Amounts will always vary from week to week depending on gluts, famines and weather conditions (but not locusts, thank goodness!)

    Standard-veg-box camel csa 03-07-09In summer there is likely to be more to share out in terms of surpluses. During the “hungry gap” in late winter, there is likely to be less.  But it will even out over 52 weeks of the year.  So loyalty pays off.

    Box presentation

     A lot falls down to how the boxes are presented.  In the initial stages of Camel CSA’s vegetable box scheme, this definitely could have done with some improvement.  For some of us volunteers it’s been a steep learning curve!

    The core management group has discussed at length how to make our weekly share look more attractive.  For instance, we are busy sourcing shallower boxes and useful things like paper bags, string and rubber bands so we can bunch up some of the smaller veg like spring onions and parsley.  But we do have to be mindful of how much time this can take and we’re reluctant to introduce wasteful packaging. 

    It’s worth bearing in mind that members of the well-established Stroud Community Agriculture project have to pack (but not pick) their own share – a big saving on time for the growers and volunteers.

     Our expert growers, who have their own businesses to run, can’t stand over us all the time.  For the moment, they are drawing up some “box presentation guidelines” to help the picking and packing team.

    Watch our latest video: Camel CSA – Our first harvest

  • How we’re securing veg supply

    Posted on August 20th, 2009 charlotte No comments

    Camel Community Supported Agriculture is starting to source vegetables from outside suppliers.  Up until now the contents of our weekly veg boxes have come from our own site at St Kew Highway and from our three expert growers.

    camel-csa 09-08-09Our business plan allows us to buy in up to 40% of box contents over the course of a year, but during the rest of Year Zero we may have to increase that proportion.  Provided our bid for external funding is successful, this should not need to happen in the future.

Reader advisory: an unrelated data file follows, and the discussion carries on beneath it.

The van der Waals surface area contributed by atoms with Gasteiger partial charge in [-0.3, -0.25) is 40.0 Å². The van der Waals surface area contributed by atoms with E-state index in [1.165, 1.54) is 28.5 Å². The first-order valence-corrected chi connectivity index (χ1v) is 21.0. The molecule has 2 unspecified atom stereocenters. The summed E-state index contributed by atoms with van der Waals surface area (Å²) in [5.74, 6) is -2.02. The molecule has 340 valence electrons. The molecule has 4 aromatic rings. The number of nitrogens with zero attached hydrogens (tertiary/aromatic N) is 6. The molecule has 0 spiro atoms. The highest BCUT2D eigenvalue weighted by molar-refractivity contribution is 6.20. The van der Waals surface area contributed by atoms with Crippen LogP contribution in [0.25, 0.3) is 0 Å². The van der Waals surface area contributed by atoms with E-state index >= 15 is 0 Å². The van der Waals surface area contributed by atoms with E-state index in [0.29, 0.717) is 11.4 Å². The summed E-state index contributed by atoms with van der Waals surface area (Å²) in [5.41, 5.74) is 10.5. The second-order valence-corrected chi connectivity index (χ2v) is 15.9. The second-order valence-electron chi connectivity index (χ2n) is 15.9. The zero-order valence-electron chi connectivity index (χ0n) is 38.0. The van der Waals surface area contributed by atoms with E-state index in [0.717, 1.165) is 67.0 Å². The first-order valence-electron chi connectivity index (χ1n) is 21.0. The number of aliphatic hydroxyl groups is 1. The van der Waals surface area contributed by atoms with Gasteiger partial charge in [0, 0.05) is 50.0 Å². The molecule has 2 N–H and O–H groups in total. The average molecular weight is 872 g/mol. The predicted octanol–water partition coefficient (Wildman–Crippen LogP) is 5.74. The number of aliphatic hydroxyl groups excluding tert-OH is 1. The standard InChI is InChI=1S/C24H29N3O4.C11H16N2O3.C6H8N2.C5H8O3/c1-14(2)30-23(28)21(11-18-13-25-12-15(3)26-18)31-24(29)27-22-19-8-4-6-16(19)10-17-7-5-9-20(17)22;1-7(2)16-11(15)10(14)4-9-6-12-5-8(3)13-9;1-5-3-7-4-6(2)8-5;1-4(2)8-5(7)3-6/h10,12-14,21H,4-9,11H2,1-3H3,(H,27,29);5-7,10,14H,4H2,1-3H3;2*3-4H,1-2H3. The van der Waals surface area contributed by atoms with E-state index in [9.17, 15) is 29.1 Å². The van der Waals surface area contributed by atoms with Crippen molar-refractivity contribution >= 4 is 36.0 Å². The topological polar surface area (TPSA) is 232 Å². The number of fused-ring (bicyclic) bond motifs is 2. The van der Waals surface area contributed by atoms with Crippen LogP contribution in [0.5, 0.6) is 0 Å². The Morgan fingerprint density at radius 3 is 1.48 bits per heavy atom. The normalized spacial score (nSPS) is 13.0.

This new move has led to some debate among members.  It’s proved impossible to source sufficient organic vegetable supplies within a 30-mile radius.  However we are in contact with some reliable small-scale local suppliers whose vegetables are not grown to organic principles.


    So we have a dilemma.  Do we insist on organically-grown vegetables that could come from afar or do we buy local vegetables that may not be organic?

    Either way, we have to compromise: either by clocking up extra food miles or temporarily abandoning our organic food-growing principles.

    We’ve been sounding out the views of members at our recent volunteering sessions and over the ether.  The response has been interesting.

    weeding-camel-csa 09-08-09With a couple of exceptions, members feel they would rather eat local food that is not strictly organic provided it comes from within our own immediate community in north Cornwall.  They don’t like the idea of clocking up food miles by using suppliers who are some distance away – maybe as far as east Devon. 

    Local food

    Ideally, the membership would like to source organic veg locally but realise this is not practicable in the short term.  They say they’d rather keep our veg box scheme going over the winter months and use the opportunity to start building up important local networks of small vegetable growers.  

    Some responses from our members: –  

    “Very happy with that – a pragmatic response to a short term problem.”


    “We would definitely support the option of buying in local non-organic veg over shipping it in from further afield or taking a box holiday.”